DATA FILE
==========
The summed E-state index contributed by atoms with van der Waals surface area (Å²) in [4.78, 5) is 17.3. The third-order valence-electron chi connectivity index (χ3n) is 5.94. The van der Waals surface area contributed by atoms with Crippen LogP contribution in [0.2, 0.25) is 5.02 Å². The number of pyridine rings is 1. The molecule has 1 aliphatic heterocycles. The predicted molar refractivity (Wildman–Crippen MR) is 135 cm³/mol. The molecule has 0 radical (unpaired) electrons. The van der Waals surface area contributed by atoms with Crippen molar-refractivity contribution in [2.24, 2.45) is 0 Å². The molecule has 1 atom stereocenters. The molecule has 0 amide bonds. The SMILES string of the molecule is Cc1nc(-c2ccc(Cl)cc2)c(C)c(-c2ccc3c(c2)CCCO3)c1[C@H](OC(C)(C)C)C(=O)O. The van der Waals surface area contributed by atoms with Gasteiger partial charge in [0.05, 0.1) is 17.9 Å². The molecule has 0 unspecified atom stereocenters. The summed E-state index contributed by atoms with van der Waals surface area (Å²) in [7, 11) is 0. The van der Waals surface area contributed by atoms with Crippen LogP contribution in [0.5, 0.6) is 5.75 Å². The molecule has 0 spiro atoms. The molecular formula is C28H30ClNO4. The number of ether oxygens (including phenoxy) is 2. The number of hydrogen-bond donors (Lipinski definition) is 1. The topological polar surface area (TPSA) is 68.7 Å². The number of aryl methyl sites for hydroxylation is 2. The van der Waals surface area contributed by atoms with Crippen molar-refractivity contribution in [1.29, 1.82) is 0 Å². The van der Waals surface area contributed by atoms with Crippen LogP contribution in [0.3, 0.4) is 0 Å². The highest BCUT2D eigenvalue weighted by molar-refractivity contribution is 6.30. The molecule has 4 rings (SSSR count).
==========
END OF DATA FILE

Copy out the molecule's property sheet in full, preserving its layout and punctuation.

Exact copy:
The summed E-state index contributed by atoms with van der Waals surface area (Å²) in [4.78, 5) is 17.3. The third-order valence-electron chi connectivity index (χ3n) is 5.94. The van der Waals surface area contributed by atoms with Crippen LogP contribution in [0.2, 0.25) is 5.02 Å². The number of pyridine rings is 1. The molecule has 1 aliphatic heterocycles. The predicted molar refractivity (Wildman–Crippen MR) is 135 cm³/mol. The molecule has 0 radical (unpaired) electrons. The van der Waals surface area contributed by atoms with Crippen molar-refractivity contribution in [2.24, 2.45) is 0 Å². The molecule has 1 atom stereocenters. The molecule has 0 amide bonds. The SMILES string of the molecule is Cc1nc(-c2ccc(Cl)cc2)c(C)c(-c2ccc3c(c2)CCCO3)c1[C@H](OC(C)(C)C)C(=O)O. The van der Waals surface area contributed by atoms with Gasteiger partial charge in [0.05, 0.1) is 17.9 Å². The molecule has 0 unspecified atom stereocenters. The summed E-state index contributed by atoms with van der Waals surface area (Å²) in [7, 11) is 0. The van der Waals surface area contributed by atoms with Crippen LogP contribution in [0.5, 0.6) is 5.75 Å². The molecule has 0 spiro atoms. The molecular formula is C28H30ClNO4. The number of ether oxygens (including phenoxy) is 2. The number of hydrogen-bond donors (Lipinski definition) is 1. The topological polar surface area (TPSA) is 68.7 Å². The number of aryl methyl sites for hydroxylation is 2. The van der Waals surface area contributed by atoms with Crippen molar-refractivity contribution in [1.29, 1.82) is 0 Å². The van der Waals surface area contributed by atoms with Crippen LogP contribution in [0.3, 0.4) is 0 Å². The highest BCUT2D eigenvalue weighted by molar-refractivity contribution is 6.30. The molecule has 4 rings (SSSR count).